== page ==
Management Plan (3 pages maximum): Each Full Research proposal must contain a management plan, which includes 1) the specific roles of the PI, co-PIs, other senior personnel and paid consultants at all institutions involved, 2) how the project will be managed within and across institutions and disciplines, 3) identification of the specific coordination mechanisms that will enable cross-institution and/or cross-discipline scientific integration (e.g., regular meetings or teleconferencing, yearly workshops, graduate student exchange, project meetings at conferences, videoconferences, software repositories, etc.), and 4) pointers to the budget line items that support these coordination mechanisms. 

Projects with international activities  should include:  a)  Details on the complementary expertise of the U.S. and foreign partners;  b)  A description of the proposed contributions and division of labor among participating researchers and institutions;  c)  Plans for involving U.S. students and junior researchers.

Full Research project descriptions should address the following special criteria.  Reviewers will be asked to use these criteria to evaluate the proposals:

Fit to Human and Social Dynamics.  HSD awards should enable novel and innovative activities not usually supported through other existing NSF programs.  The project description should address the expected project significance:  how its intellectual merits and broader impacts will add to the fundamental knowledge base across relevant fields related to human and social dynamics and how it will enhance the capabilities of people who engage in research and/or education in these areas.

Multidisciplinarity and lnterdisciplinarity.  The HSD competition hopes particularly to stimulate research that brings together seldom-linked fields in new partnerships.  Multidisciplinary contributions from members of the research team to the interdisciplinary goals of the research and contributions to separate or interdisciplinary fields should be identified and explained in the project description.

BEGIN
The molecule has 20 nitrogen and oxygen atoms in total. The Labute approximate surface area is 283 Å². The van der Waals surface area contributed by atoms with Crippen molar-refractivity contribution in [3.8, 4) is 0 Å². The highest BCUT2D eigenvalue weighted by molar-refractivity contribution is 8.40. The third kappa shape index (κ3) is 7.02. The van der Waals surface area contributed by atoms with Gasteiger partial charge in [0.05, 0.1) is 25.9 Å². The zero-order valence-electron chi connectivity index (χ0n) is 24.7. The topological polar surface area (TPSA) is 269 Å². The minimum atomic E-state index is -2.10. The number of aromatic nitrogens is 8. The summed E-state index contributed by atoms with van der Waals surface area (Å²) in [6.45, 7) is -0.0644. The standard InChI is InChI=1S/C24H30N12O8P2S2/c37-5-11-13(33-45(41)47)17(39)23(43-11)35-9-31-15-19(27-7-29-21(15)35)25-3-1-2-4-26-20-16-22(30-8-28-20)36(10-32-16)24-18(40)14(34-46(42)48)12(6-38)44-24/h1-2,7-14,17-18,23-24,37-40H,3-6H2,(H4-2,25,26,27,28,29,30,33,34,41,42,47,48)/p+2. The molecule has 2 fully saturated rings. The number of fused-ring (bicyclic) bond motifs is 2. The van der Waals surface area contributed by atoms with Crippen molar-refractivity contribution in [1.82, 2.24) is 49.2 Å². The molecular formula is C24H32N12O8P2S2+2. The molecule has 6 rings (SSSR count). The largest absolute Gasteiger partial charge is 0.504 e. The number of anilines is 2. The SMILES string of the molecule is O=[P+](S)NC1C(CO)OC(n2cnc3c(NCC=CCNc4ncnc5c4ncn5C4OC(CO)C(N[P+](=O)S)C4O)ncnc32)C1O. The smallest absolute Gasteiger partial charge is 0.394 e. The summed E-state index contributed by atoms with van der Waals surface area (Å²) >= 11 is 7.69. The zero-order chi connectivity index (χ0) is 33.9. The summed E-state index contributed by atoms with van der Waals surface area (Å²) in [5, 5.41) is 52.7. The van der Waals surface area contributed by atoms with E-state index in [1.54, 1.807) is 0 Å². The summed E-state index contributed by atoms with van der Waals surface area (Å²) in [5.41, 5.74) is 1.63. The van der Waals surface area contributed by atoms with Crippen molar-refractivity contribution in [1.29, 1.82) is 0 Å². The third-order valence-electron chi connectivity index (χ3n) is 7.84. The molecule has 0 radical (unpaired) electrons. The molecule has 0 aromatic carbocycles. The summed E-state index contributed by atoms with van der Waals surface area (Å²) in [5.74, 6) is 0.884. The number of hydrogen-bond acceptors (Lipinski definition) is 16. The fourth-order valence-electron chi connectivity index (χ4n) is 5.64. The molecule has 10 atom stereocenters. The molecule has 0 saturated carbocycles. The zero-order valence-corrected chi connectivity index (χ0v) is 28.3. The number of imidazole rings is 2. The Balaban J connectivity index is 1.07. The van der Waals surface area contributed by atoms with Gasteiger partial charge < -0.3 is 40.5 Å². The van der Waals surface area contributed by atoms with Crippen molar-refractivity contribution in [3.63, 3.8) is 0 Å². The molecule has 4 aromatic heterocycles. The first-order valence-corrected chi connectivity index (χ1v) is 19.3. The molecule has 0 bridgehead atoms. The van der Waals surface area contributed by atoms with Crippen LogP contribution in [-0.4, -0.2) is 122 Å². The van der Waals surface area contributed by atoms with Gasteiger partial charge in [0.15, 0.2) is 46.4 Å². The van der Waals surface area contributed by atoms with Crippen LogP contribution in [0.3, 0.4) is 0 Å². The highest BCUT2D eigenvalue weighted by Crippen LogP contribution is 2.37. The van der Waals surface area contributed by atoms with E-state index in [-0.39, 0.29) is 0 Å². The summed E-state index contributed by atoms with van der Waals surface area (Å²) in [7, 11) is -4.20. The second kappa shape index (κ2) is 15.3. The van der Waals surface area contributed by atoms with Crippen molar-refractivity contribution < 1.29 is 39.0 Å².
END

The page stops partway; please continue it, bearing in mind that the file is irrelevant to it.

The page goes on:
1. EXPLORATORY RESEARCH AND HSD RESEARCH COMMUNITY DEVELOPMENT PROPOSAL ADDITIONAL PROJECT DESCRIPTION INSTRUCTIONS:

The information below supplements the standard Grant Proposal Guide (GPG) proposal preparation guidelines with respect to the project description section.

Project Description.  Project Descriptions are limited to 15 pages total.  This page limit does not include pages devoted to references, the project budget or supplementary documentation.  The project description must include:

Prior Results: Proposals must include relevant prior results from NSF support.   

Description of Exploratory Research or Research Community Development Activities: The description should provide a clear statement of the exploratory or community development activities to be undertaken, including 1) objectives for the period of the proposed work and expected significance, and 2) the relation of the proposed activity to the present state of knowledge in the field, to work in progress by the PI under other support, and to work in progress elsewhere. These activities are expected to be novel and innovative by, for example, undertaking preliminary work on untested ideas or combinations of ideas, or applying new expertise or approaches to “established” research topics, or fostering cross-disciplinary education or discussion about an important HSD topic.  A clear description of the grounds to expect positive results should be provided, and plans to disseminate those results so as to achieve broad impacts should be provided.

Note:  Specifically for workshop and similar community development activities:

  1. See Special Guidelines for Conferences, Symposia and Workshops in the current Grant Proposal Guide (Chapter II.D.7, http://www.nsf.gov/pubsys/ods/getpub.cfm?gpg). 

  2. Include an event description, including agenda, scientific and community development justification and expected results and benefits.  Include a discussion of mutual benefits for international activities.

  3. Identify proposed U.S. and non-U.S. participants, their brief biographical sketches, and their roles in the workshop.  Indicate all participants to be supported by NSF.

  4. Describe the selection process for all participants who have and have not yet been selected, including intended efforts to include junior researchers and ensure diversity of the participants.